Two international standards bodies have teamed up on a forum about Web services, in a bid to clarify what’s really going on.

Web services has been a hot topic amongst businesses this year. Earlier this month, analysts told ZDNet Australia that they saw security issues as the number one roadblock to the takeup of Web services.

The World Wide Web Consortium (W3C) and the Organisation for the Advancement of Structured Information Standards (OASIS) have decided to organise a forum to try to educate users about the work both standards organisations have been doing.

In particular, W3C’s Web foundation work on XML-SIG, XKMS, Xenc, and its model for Web services architecture and the security segment. Also under discussion will be OASIS’s security-related technologies such as SAML, WS-Security, and standards for access control, provisioning, biometrics and digital rights.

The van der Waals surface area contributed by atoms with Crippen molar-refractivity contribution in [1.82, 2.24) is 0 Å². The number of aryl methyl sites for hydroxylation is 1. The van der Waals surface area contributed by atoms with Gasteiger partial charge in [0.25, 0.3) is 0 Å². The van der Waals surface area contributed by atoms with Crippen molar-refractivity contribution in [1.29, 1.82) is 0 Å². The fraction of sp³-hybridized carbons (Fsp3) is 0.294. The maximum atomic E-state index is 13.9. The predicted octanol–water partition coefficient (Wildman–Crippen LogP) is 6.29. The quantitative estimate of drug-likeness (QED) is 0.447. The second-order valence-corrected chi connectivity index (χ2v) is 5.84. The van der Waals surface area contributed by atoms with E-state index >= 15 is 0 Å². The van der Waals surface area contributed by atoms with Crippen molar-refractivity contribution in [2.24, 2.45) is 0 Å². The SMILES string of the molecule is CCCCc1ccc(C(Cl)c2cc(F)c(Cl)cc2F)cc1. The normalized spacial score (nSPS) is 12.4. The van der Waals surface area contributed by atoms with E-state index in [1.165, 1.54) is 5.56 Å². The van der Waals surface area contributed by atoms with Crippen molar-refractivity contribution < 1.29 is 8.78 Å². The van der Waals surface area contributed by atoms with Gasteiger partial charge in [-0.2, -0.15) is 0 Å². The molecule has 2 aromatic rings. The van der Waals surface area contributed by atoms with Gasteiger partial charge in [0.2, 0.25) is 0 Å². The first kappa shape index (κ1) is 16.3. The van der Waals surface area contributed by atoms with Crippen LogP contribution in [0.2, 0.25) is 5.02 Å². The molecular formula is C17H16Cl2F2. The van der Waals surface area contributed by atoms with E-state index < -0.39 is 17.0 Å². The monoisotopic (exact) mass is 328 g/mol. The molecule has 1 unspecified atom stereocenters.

Earlier this month it was announced that a Web services security technical committee was being formed. This followed IBM, Microsoft and VeriSign agreeing to submit the latest version of the WS-Security specification to OASIS for development, a move industry analysts predicted as a positive one for the Web services arena.

Patrick Gannon, president and CEO at OASIS, said that there were a number of technical committees outside the core profile area, with most of the vendors involved in Web services having been long-standing members of the organisation.

“At OASIS we’re engaged in developing and promoting additional specifications, which will be needed for the much broader Web services area,” he said.

Gannon described it as “the ROI factor”–relevance, openess and implementability. He said that this means that members work on standards that are relative to the needs of the marketplace, often within relatively short timeframes.